Best Practices for Training Mentoring Program Staff
for Programs Serving Youth Who Are, Or Have Been In Receipt Of Child Protection Services:
An essential component of mentoring programs is ensuring that mentoring program staff are well-trained in issues and best practice related to mentoring, the care system, and cultural competences, putting them in the best position to effectively support matches. Ongoing training for staff working with youth who are LGBT2SQ should be provided about LGBT2SQ issues. Consider partnering with LGBT2SQ organizations for staff training. Internet and community resources with this information are also readily available.
Mentoring program staff members make important contributions to establishing strong mentoring relationships and achieving the goals of the program. For example, workers who recruit, screen, train, match, and monitor program participants have a role in supporting the mentoring relationship at every stage in its development (Keller, 2005a). In the process of maintaining clear communications, ensuring adherence to guidelines, and providing encouragement and advice, the workers may form their own meaningful relationships with mentors, children, and parents/guardians (Keller, 2005b). Ideally, as representatives of the program, these mentoring professionals would serve as excellent models of the very attributes they wish to see in mentors: being consistent, attentive, responsive; and providing appropriate structure and guidance to program participants.
Mentoring programs that serve youth in care though partnership with child welfare agencies must reach agreement with those agencies about how information on mentor- mentee matches will be maintained and shared, so that if a young person transitions to a new placement or a new child welfare agency, the mentoring relationship is continued.
Working With CAS Case Workers
Mentoring program staff should collaborate with child welfare agencies to ensure information about the mentoring program is included in training for CAS caseworkers. Expectations for the mentoring relationship should be clarified:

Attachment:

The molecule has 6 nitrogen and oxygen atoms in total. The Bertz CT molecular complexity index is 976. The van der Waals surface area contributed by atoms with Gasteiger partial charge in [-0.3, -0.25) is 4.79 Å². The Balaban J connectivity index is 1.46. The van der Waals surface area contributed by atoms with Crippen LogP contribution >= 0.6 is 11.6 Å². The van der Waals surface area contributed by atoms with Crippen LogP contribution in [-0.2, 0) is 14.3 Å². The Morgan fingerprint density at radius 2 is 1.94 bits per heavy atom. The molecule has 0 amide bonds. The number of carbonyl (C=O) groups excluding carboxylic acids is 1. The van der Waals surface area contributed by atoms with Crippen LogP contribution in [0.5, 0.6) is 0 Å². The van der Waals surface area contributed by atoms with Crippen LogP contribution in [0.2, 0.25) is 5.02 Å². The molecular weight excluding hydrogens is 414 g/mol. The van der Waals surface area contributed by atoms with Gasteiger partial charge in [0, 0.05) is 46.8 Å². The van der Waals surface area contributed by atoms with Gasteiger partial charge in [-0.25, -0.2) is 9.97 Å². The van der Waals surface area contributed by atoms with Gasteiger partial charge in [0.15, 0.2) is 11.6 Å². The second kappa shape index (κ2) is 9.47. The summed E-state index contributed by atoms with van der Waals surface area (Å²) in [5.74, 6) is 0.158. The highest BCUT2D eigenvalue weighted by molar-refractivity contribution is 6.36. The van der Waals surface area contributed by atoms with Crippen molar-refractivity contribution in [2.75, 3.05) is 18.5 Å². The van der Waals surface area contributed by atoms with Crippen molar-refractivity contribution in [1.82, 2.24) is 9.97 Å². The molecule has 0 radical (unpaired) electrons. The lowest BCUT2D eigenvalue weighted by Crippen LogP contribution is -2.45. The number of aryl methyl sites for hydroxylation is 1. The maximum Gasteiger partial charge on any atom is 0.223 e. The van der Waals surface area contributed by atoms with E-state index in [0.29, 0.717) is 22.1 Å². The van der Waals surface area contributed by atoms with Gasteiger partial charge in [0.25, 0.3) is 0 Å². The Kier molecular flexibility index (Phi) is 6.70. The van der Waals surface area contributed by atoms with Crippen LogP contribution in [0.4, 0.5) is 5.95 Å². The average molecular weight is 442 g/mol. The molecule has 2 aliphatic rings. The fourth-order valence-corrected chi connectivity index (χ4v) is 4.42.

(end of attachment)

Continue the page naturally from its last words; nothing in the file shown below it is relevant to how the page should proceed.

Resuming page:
- Highlight how mentoring can fit into the life of a youth receiving child protection services.
- Clarify how mentoring can help the CAS caseworker achieve their goals for the youth in their caseload.
- Emphasize that mentoring must not be taken away as a form of punishment. Mentoring needs to be clearly stated as a part of services for youth.
- Instruct on how to assess a youth’s preparedness for mentoring, as well as his potential placement in a one-on-one or group mentoring relationship.
- Demonstrate how CAS caseworkers can assess the progress of a mentee within the mentor/mentee relationship through case management procedures.
- Show the CAS caseworker how to partner with a mentor while understanding the limits of what information can and should be shared with them.
- CAS caseworkers need to ensure mentors are informed of any changes in placement or any other new information about the youth’s circumstances.
- Include progress notes in the case record of the youth for tracking purposes and to involve the foster parents/guardians who can play an active role in facilitating visits and outings with a mentor.
- Create procedures that would maintain information on current mentor/mentee matches even if a youth is moved from one CAS agency to another. In many cases, the mentoring relationship may have been established at a primary agency, but the secondary agency may have no record of that relationship and/or may not understand how important it is to the youth that the relationship be allowed to continue.
- Develop a policy for continuing the mentoring relationship even if the youth in care is adopted - emphasizing the importance of the mentor as a consistent, positive relationship in the young person’s life to the adoptive parents.